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Publication numberUS6577639 B1
Publication typeGrant
Application numberUS 09/323,983
Publication dateJun 10, 2003
Filing dateJun 1, 1999
Priority dateJun 1, 1999
Fee statusPaid
Publication number09323983, 323983, US 6577639 B1, US 6577639B1, US-B1-6577639, US6577639 B1, US6577639B1
InventorsBrooks S. Read
Original AssigneeAti International Srl
Export CitationBiBTeX, EndNote, RefMan
External Links: USPTO, USPTO Assignment, Espacenet
Reducing modem transmit latency
US 6577639 B1
Abstract
A method for assuring that samples are always available for transmission when a modern is implemented as a process executing in the memory of a host computer. The modem process converts, digital information into transmit data samples. In the absence of digital information, the modem process converts fill data into fill data samples. The transmit data samples and fill data samples are stored in a segmented buffer for transmission to a remote modem. If additional transmit data samples become available and the buffer contains fill data samples which have not been transmitted to the remote modem, the modem process replaces the fill data samples in the buffer with the additional transmit data samples. The method helps assure that samples are always available for transmission, and simultaneously reduces the time delay or latency between when data enter the modem and when the data are subsequently transmitted.
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Claims(41)
What is claimed is:
1. A method comprising:
conveying transmit data samples followed by fill data samples to a transmit buffer, the transmit data samples encoding transmit data generated for transmission to a receiver, the fill data samples having been generated to consume transmission time when transmit data are unavailable, the transmit buffer being segmented into a plurality of blocks for storing the transmit data samples and fill data samples, the number of blocks being smaller than the total sample capacity of the transmit buffer, a total number of samples conveyed to the transmit buffer being chosen to fill the transmit buffer to a boundary between the blocks;
conveying the contents of the transmit buffer to the receiver; and
after filling a current block of the transmit buffer with transmit data samples and fill data samples, replacing fill data samples in the current block with transmit data samples when additional transmit data samples become available prior to conveying the fill data samples to the receiver.
2. The method of claim 1, further comprising:
replacing fill data samples in the current block prior to conveying transmit data samples or fill data samples to the next block.
3. The method of claim 1, further comprising:
saving a state of a converter that converts the transmit data to the transmit data samples as the conveying crosses a block boundary in the transmit buffer, and restoring the saved state when replacing samples.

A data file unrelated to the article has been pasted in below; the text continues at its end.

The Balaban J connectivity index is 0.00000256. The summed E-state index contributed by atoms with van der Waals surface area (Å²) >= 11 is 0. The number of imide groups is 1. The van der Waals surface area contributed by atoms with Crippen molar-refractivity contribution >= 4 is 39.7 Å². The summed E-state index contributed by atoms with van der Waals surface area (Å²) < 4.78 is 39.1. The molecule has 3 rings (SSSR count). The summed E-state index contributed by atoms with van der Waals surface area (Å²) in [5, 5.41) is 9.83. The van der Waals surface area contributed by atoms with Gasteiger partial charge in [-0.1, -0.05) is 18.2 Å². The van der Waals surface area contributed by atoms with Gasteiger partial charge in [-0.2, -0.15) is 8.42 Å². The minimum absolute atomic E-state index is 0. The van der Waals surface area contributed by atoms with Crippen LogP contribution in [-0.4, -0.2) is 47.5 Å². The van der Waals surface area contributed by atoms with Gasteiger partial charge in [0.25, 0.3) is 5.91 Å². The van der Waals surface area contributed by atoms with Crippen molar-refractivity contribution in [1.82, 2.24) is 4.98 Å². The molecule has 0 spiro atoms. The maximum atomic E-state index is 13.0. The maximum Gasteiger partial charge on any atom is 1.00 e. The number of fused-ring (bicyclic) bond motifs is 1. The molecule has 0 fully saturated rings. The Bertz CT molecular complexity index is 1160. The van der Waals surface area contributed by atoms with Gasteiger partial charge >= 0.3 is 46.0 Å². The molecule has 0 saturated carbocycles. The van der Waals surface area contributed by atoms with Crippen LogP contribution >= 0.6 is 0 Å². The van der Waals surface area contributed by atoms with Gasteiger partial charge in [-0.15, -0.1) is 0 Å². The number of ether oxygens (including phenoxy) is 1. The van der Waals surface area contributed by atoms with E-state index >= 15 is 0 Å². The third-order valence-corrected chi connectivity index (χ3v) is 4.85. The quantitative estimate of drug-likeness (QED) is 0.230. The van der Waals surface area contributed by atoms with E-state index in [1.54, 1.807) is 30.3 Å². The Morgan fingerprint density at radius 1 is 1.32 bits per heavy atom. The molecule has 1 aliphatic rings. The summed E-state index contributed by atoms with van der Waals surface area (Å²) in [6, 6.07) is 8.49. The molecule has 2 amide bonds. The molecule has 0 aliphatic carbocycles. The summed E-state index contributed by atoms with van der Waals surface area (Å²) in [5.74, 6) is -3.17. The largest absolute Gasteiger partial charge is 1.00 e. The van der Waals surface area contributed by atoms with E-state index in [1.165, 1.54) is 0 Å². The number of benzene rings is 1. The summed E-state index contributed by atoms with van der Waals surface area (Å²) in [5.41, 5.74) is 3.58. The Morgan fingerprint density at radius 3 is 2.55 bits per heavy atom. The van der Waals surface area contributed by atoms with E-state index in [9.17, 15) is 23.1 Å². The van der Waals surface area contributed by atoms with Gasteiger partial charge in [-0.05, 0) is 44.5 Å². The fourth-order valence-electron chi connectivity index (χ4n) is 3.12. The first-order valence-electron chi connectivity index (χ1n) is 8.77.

4. The method of claim 1, further comprising:
saving a state of a converter that converts the transmit data to the transmit data samples as the first fill sample is conveyed to a block, and restoring the saved state when replacing samples in the block.
5. The method of claim 1, further comprising:
replacing all samples in the block by replacing fill data samples with new transmit data samples to the extent that new transmit data are available and, if necessary, filling any remaining portion of the block with fill data samples.
6. The method of claim 1, further comprising:
replacing only the portion of the current block containing fill data samples by replacing the fill data samples with additional transmit data samples to the extent available and, if necessary, filling any remaining portion of the block with fill data samples.
7. A method comprising:
conveying data including transmit data and fill data to a transmit buffer, the conveyed data encoding message data for transmission to a receiver, the fill data having been generated to consume transmission time when transmit data are unavailable, the transmit buffer being segmented into a plurality of blocks for storing the conveyed data, the number of blocks being much smaller than the total data capacity of the transmit buffer, a total number of data conveyed to the transmit buffer being chosen to fill the transmit buffer to a boundary between the blocks; and
after filling a current block of the transmit buffer with conveyed data, determining whether to convey data again to the current block, or whether to convey data to exactly fill a next block.
8. The method of claim 7, wherein:
the conveyed data and data conveyed again include samples encoded under a modem transmit protocol, the samples encoded data including the transmit data and the fill data.
9. The method of claim 8, wherein all samples are conveyed to the transmit buffer by a process that generally maintains the transmit buffer filled to exactly a block boundary.
10. The method of claim 9, further comprising:
the determining whether to convey samples again to the current block is based at least in part on determining whether the current block contains fill data samples.